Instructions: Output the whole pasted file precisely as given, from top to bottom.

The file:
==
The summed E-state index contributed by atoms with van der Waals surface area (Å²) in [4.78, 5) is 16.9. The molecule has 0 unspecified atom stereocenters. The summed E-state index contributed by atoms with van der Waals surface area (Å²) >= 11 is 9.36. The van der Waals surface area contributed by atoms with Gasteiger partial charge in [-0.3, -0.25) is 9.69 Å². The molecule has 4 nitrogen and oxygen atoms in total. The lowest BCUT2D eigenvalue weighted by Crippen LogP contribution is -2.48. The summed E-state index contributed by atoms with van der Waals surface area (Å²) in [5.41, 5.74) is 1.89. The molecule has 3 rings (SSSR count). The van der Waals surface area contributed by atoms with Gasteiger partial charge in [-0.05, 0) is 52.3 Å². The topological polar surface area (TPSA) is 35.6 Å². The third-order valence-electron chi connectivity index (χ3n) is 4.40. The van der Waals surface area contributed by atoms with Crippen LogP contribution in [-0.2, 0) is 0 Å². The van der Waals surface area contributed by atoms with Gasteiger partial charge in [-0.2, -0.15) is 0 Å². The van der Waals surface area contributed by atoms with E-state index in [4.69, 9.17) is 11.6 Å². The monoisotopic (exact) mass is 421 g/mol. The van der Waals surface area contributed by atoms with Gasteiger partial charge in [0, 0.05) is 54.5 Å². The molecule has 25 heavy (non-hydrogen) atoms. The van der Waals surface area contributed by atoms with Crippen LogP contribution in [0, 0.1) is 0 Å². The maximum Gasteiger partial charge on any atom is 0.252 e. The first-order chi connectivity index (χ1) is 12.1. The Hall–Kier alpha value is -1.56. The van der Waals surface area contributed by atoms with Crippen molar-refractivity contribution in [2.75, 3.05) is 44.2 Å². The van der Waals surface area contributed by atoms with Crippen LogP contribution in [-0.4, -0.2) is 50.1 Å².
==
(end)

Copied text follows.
The summed E-state index contributed by atoms with van der Waals surface area (Å²) in [4.78, 5) is 16.9. The molecule has 0 unspecified atom stereocenters. The summed E-state index contributed by atoms with van der Waals surface area (Å²) >= 11 is 9.36. The van der Waals surface area contributed by atoms with Gasteiger partial charge in [-0.3, -0.25) is 9.69 Å². The molecule has 4 nitrogen and oxygen atoms in total. The lowest BCUT2D eigenvalue weighted by Crippen LogP contribution is -2.48. The summed E-state index contributed by atoms with van der Waals surface area (Å²) in [5.41, 5.74) is 1.89. The molecule has 3 rings (SSSR count). The van der Waals surface area contributed by atoms with Gasteiger partial charge in [-0.05, 0) is 52.3 Å². The topological polar surface area (TPSA) is 35.6 Å². The third-order valence-electron chi connectivity index (χ3n) is 4.40. The van der Waals surface area contributed by atoms with Crippen LogP contribution in [-0.2, 0) is 0 Å². The van der Waals surface area contributed by atoms with Gasteiger partial charge in [-0.2, -0.15) is 0 Å². The van der Waals surface area contributed by atoms with E-state index in [4.69, 9.17) is 11.6 Å². The monoisotopic (exact) mass is 421 g/mol. The van der Waals surface area contributed by atoms with Gasteiger partial charge in [0, 0.05) is 54.5 Å². The molecule has 25 heavy (non-hydrogen) atoms. The van der Waals surface area contributed by atoms with Crippen LogP contribution in [0, 0.1) is 0 Å². The maximum Gasteiger partial charge on any atom is 0.252 e. The first-order chi connectivity index (χ1) is 12.1. The Hall–Kier alpha value is -1.56. The van der Waals surface area contributed by atoms with Crippen molar-refractivity contribution in [2.75, 3.05) is 44.2 Å². The van der Waals surface area contributed by atoms with Crippen LogP contribution in [-0.4, -0.2) is 50.1 Å².